Energy-efficient homes require careful attention to indoor air quality
Ventilation systems do two different tasks: spot ventilation and whole-building ventilation. Spot ventilation is for specific, non-continuous tasks such as removing moisture generated from cooking or bathing. Whole-building ventilation provides a healthy indoor environment. Three accepted practices are used to meet the delivered or mechanical ventilation: supply-only ventilation, exhaust-only ventilation, and balanced air ventilation. Each method is effective, but it’s crucial that the ventilation methods match the climate zone to ensure good building durability, safety, and indoor air quality. (Images courtesy Building America Solution Center).
Heat recovery ventilators and energy recovery ventilators work by balanced ventilation, throughout the home and continuously, without the energy penalties associated with regular exhaust fans.
Supply-only ventilation will create a positive pressure in the conditioned space relative to the outdoors. This strategy typically depends on building envelope leaks to remove the stale air. If a supply-only ventilation system is drawing 80 cfm of outdoor air into the home while the air handler is operating, then at the same time 80 cfm must be exiting the building somewhere. That “somewhere” is the many leaks in the building envelope between indoors and outdoors.
In humid climates where the conditioned indoor air is dryer than the outdoor air, this can be a good strategy. It will help keep building envelope materials dry while providing ventilation air that is both filtered and dehumidified. In cold, dry climates where indoor air is more humid than the outdoor air (in high-performance buildings), supply-only ventilation would be a poor strategy.
Exhaust-only ventilation is the reverse of supply-only ventilation: stale air leaves the building from a known location (through exhaust fans ducted to the outdoors) and outdoor air enters the building from an unknown location. For every cubic foot of air exhausted out of the building, a cubic foot of air has to come into the building from somewhere. Again, that “somewhere” is the many air leaks in the building envelope that connect the conditioned space to unconditioned space or directly to the outdoors. With this strategy, the outdoor air entering the building is neither filtered nor conditioned. The target ventilation rate is met by operating a quiet exhaust fan at a specific flow rate for a scheduled runtime each hour.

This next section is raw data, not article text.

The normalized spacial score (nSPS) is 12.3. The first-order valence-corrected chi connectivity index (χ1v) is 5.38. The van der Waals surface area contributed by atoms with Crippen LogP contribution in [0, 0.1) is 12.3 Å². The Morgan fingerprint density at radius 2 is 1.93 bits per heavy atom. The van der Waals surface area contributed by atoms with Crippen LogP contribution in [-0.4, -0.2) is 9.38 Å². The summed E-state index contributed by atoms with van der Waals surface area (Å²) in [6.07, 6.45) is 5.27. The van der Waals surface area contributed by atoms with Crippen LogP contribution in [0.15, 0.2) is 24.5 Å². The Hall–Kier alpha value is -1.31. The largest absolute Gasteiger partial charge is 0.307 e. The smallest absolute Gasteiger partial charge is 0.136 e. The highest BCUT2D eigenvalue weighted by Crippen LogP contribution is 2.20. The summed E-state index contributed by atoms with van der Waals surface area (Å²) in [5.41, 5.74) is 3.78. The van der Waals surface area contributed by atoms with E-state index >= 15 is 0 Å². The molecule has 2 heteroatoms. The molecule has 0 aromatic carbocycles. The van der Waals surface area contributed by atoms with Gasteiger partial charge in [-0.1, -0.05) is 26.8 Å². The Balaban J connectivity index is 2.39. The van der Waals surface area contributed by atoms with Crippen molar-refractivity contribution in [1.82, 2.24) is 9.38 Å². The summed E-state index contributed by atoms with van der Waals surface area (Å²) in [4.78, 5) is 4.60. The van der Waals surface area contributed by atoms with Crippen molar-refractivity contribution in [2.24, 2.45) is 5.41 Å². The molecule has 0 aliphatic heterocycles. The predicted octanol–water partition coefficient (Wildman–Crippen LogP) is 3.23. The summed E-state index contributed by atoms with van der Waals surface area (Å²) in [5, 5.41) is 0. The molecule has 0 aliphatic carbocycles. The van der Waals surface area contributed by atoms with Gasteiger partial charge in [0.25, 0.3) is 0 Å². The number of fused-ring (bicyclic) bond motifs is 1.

This strategy works well in cold, dry climates because the air outdoors is generally drier than the air indoors (in tightly built homes). Unlike older, leaky homes, newer high-performance homes are built to be more airtight. They tend to accumulate more moisture—water vapor in the indoor air comes from cooking, bathing, and clothes washing. Exhaust-only ventilation is needed to safely remove this moisture before condensation becomes an issue.
Make-up air moving through the envelope helps to keep building materials dry in cold, dry climates. Exhaust-only ventilation would be a poor strategy in humid climates, where water vapor outdoors is typically higher than indoors. Heat recovery ventilators and energy recovery ventilators provide balanced ventilation throughout the home. They can be set to operate continuously without the energy penalties associated with regular exhaust fans because they have a heat exchanger that transfers heat between outgoing and incoming air streams.
Balanced ventilation is designed to provide both supply and exhaust. The best means for providing this balanced system is with a heat recovery ventilator (HRV) or an energy (or enthalpy) recovery ventilator (ERV). Both provide a controlled way of ventilating a home while minimizing energy loss because they incorporate a heat exchanger that uses conditioned air from the outgoing exhaust air to pre-condition the fresh incoming air. The heat exchanger transfers heat but does not allow the intermingling of outgoing and incoming air.
Here, incoming and outgoing air volumes are balanced and air is evenly distributed throughout the house. These are whole-house systems; they can share the central furnace’s air handler and duct system or have their own duct system.
The main difference between an HRV and an ERV is the way the heat exchanger works. With an ERV, the heat exchanger transfers water vapor along with heat energy, while an HRV only transfers heat. See the manufacturers’ specifications for determining which model is best in which climate and install it according to the directions for best performance, especially in regard to ERVs in humid climates. Research shows that most ERVs can recover about 70 to 80 percent of the sensible energy in the exiting air. In summer, ERVs seem to perform best during peak outdoor conditions and lose efficiency during low-temperature, high-humidity conditions.
The ventilation information contained in this article is a product of the Building America Solution Center, which provides building-science–based knowledge on a variety of residential design and construction topics for new and existing homes. Additional guidance on selecting, designing, and installing ventilation systems, can be found here at the U.S. Department of Energy's website.